Possibly only our 1st visit of 2012 Me and Mr P were so reckless as to go and sit outside near the river, giver that the evening afforded such clement climes. In reality, it was chuffing freezing, which meant we had a rather short stint outside during our visit. Here Mr P went pale (that would his beer choice not his appearance) and I had a very interesting pint of the Norton Priory Festivale. It was perhaps getting a little low in the barrel, but it was no less enjoyable, and a rare find in these parts I think.
Having given up being outside in the cold lapping up the balmy single figure temperatures we sat down near the Bar Billiards table and supped some more ale, well I did anyway - I tried the very enjoyable Sheffield Brewing Co IPA 11 (I am fairly certain this was eleven not two!) which was as hoppy and well rounded as I had hoped. I also tried the easy drinking dark roasty Wilson Potter Dark from the brewery of the same name, which was a tasty mild with bags of flavour to dispel any preconceptions about its magnitude. A good way to finish our visit to the Gardeners.
For the sake of a talking point if nothing else we steered our passage to our last pub via the Ship on Shalesmoor, assuming it would be shut. However, our plans were delightfully scuppered when we found it open. On the bar were 3 real ales, once more heavily featuring Sheffield beers. Mr P went for the Abbeydale (possibly the deception) and I had a pint of the excellent Kelham Island Night Rider, which I had somehow contrived to think was a Black IPA - not sure where this idea came from, since reviews suggest this is basically a dark version of Pale Rider, which I think is about right. It was a drink to sip slowly whilst chatting to the landlord about Greedy King, pub ownership and weak beers - I get the feeling you'd be very unlikely to see anything below 4.0% on his bar any time soon.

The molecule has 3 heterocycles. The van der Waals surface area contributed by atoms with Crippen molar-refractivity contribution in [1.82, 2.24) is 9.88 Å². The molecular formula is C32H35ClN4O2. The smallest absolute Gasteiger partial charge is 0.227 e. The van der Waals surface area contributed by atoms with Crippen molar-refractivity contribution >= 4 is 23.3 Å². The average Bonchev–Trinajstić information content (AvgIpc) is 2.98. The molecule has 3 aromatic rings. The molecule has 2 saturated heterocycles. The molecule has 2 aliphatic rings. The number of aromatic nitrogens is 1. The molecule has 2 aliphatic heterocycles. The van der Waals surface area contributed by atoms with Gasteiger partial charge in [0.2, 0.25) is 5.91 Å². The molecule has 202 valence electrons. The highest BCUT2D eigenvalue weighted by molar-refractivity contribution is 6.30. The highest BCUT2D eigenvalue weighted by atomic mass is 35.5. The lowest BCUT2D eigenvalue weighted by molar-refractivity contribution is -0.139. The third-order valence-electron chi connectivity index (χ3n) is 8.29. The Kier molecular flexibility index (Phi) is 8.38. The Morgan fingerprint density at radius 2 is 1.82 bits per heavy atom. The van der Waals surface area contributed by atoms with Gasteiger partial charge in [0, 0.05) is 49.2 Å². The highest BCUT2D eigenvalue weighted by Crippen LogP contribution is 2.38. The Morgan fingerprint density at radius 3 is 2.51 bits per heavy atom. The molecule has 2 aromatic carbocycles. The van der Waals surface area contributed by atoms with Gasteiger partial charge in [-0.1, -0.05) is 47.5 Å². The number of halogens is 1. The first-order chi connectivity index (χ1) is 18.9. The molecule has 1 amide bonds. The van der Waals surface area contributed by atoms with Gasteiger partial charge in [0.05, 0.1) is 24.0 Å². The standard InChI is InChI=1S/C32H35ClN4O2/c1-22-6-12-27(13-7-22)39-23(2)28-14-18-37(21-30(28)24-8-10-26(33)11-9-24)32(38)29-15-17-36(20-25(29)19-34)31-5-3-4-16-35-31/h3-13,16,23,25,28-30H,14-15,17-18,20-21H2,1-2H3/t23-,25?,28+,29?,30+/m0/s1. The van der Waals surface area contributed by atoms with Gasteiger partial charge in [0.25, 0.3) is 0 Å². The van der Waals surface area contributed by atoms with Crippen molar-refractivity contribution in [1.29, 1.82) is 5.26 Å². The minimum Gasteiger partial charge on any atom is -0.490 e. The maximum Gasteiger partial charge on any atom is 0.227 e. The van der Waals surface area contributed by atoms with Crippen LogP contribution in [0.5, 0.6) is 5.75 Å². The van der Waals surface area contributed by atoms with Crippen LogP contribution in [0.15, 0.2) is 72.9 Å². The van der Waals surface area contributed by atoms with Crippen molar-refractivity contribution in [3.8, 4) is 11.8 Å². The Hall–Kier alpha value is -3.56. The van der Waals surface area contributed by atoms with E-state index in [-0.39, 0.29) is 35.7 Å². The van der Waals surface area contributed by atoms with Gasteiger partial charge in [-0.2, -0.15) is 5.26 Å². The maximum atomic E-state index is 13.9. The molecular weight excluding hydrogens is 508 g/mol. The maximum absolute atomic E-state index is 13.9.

Shakespeares Ale and Cider House
So to our last stop. I seem to have accidentally become resident at the Shakespeare. Whether by accident or the result of some other worldly karmic happenstance, I have found that I want to go there or are meeting people there quite a lot of late. Mind you, the range of beers helps.
We sat down in the left hand room, me with a half of Salamander squonk porter and Mr P with a half of the SWB Vanguard, which I later had a pint of. The porter (could have been a stout?!?) was a nice drink but the real star of the show was the vanguard. It had a very specific well defined hop flavour which I couldn't put my finger on for the life of me. Try as I might I couldn't recognise it, and it seemed quite different to what I had been expecting, but the more I drank it the more I liked it. Another excellent offering from SWB.